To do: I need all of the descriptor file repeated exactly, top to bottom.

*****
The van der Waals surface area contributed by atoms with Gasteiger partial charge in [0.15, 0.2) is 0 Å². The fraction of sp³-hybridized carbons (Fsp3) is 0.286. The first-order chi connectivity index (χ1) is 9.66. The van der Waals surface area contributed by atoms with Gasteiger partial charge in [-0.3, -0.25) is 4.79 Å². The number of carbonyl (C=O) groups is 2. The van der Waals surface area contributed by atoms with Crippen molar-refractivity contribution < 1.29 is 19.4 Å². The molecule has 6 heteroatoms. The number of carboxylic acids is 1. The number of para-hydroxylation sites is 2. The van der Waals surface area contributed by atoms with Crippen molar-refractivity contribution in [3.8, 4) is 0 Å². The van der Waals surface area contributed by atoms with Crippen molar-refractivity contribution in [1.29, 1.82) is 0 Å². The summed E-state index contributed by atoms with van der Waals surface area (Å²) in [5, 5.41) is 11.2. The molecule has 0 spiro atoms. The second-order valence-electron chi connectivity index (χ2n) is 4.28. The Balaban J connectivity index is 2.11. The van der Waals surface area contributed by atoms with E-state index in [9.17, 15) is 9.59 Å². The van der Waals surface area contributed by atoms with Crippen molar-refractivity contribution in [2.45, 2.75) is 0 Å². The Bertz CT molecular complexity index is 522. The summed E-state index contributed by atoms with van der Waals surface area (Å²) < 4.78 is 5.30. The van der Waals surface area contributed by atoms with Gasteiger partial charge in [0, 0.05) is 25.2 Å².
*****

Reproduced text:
The van der Waals surface area contributed by atoms with Gasteiger partial charge in [0.15, 0.2) is 0 Å². The fraction of sp³-hybridized carbons (Fsp3) is 0.286. The first-order chi connectivity index (χ1) is 9.66. The van der Waals surface area contributed by atoms with Gasteiger partial charge in [-0.3, -0.25) is 4.79 Å². The number of carbonyl (C=O) groups is 2. The van der Waals surface area contributed by atoms with Crippen molar-refractivity contribution < 1.29 is 19.4 Å². The molecule has 6 heteroatoms. The number of carboxylic acids is 1. The number of para-hydroxylation sites is 2. The van der Waals surface area contributed by atoms with Crippen molar-refractivity contribution in [3.8, 4) is 0 Å². The van der Waals surface area contributed by atoms with Crippen molar-refractivity contribution in [1.29, 1.82) is 0 Å². The summed E-state index contributed by atoms with van der Waals surface area (Å²) in [5, 5.41) is 11.2. The molecule has 0 spiro atoms. The second-order valence-electron chi connectivity index (χ2n) is 4.28. The Balaban J connectivity index is 2.11. The van der Waals surface area contributed by atoms with E-state index in [9.17, 15) is 9.59 Å². The van der Waals surface area contributed by atoms with Crippen molar-refractivity contribution in [2.45, 2.75) is 0 Å². The Bertz CT molecular complexity index is 522. The summed E-state index contributed by atoms with van der Waals surface area (Å²) < 4.78 is 5.30. The van der Waals surface area contributed by atoms with Gasteiger partial charge in [0, 0.05) is 25.2 Å².